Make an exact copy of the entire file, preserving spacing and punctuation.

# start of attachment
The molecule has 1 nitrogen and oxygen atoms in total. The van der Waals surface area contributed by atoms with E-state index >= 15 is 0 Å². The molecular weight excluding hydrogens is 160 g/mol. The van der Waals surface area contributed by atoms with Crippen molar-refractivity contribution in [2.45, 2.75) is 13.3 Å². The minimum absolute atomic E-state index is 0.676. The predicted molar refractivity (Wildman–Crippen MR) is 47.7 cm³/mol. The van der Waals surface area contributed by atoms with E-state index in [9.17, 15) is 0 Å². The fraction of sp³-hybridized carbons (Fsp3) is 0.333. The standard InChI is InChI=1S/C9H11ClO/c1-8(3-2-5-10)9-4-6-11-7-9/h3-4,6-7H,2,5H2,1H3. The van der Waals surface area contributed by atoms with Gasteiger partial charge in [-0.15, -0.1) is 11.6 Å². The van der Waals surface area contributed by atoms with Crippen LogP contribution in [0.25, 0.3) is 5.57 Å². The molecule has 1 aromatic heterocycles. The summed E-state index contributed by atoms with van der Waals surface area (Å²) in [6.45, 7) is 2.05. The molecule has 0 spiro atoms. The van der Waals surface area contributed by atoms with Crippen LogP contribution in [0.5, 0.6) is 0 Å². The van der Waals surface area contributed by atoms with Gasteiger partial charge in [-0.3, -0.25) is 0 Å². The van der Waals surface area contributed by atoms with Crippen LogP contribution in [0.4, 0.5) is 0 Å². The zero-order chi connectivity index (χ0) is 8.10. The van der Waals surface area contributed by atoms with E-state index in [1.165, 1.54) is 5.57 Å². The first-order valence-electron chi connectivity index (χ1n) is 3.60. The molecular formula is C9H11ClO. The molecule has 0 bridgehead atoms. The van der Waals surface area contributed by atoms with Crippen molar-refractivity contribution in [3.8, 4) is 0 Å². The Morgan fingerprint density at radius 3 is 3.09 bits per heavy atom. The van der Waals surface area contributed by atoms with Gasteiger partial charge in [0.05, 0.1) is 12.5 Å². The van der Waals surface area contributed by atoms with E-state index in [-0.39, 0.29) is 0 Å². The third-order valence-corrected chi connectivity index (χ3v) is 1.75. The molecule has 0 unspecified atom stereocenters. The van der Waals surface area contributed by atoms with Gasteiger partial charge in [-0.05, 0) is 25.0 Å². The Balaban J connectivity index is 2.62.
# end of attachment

The molecule has 1 nitrogen and oxygen atoms in total. The van der Waals surface area contributed by atoms with E-state index >= 15 is 0 Å². The molecular weight excluding hydrogens is 160 g/mol. The van der Waals surface area contributed by atoms with Crippen molar-refractivity contribution in [2.45, 2.75) is 13.3 Å². The minimum absolute atomic E-state index is 0.676. The predicted molar refractivity (Wildman–Crippen MR) is 47.7 cm³/mol. The van der Waals surface area contributed by atoms with E-state index in [9.17, 15) is 0 Å². The fraction of sp³-hybridized carbons (Fsp3) is 0.333. The standard InChI is InChI=1S/C9H11ClO/c1-8(3-2-5-10)9-4-6-11-7-9/h3-4,6-7H,2,5H2,1H3. The van der Waals surface area contributed by atoms with Gasteiger partial charge in [-0.15, -0.1) is 11.6 Å². The van der Waals surface area contributed by atoms with Crippen LogP contribution in [0.25, 0.3) is 5.57 Å². The molecule has 1 aromatic heterocycles. The summed E-state index contributed by atoms with van der Waals surface area (Å²) in [6.45, 7) is 2.05. The molecule has 0 spiro atoms. The van der Waals surface area contributed by atoms with Crippen LogP contribution in [0.5, 0.6) is 0 Å². The van der Waals surface area contributed by atoms with Gasteiger partial charge in [-0.3, -0.25) is 0 Å². The van der Waals surface area contributed by atoms with Crippen LogP contribution in [0.4, 0.5) is 0 Å². The zero-order chi connectivity index (χ0) is 8.10. The van der Waals surface area contributed by atoms with E-state index in [1.165, 1.54) is 5.57 Å². The first-order valence-electron chi connectivity index (χ1n) is 3.60. The molecular formula is C9H11ClO. The molecule has 0 bridgehead atoms. The van der Waals surface area contributed by atoms with Crippen molar-refractivity contribution in [3.8, 4) is 0 Å². The Morgan fingerprint density at radius 3 is 3.09 bits per heavy atom. The van der Waals surface area contributed by atoms with Gasteiger partial charge in [0.05, 0.1) is 12.5 Å². The van der Waals surface area contributed by atoms with E-state index in [-0.39, 0.29) is 0 Å². The third-order valence-corrected chi connectivity index (χ3v) is 1.75. The molecule has 0 unspecified atom stereocenters. The van der Waals surface area contributed by atoms with Gasteiger partial charge in [-0.05, 0) is 25.0 Å². The Balaban J connectivity index is 2.62.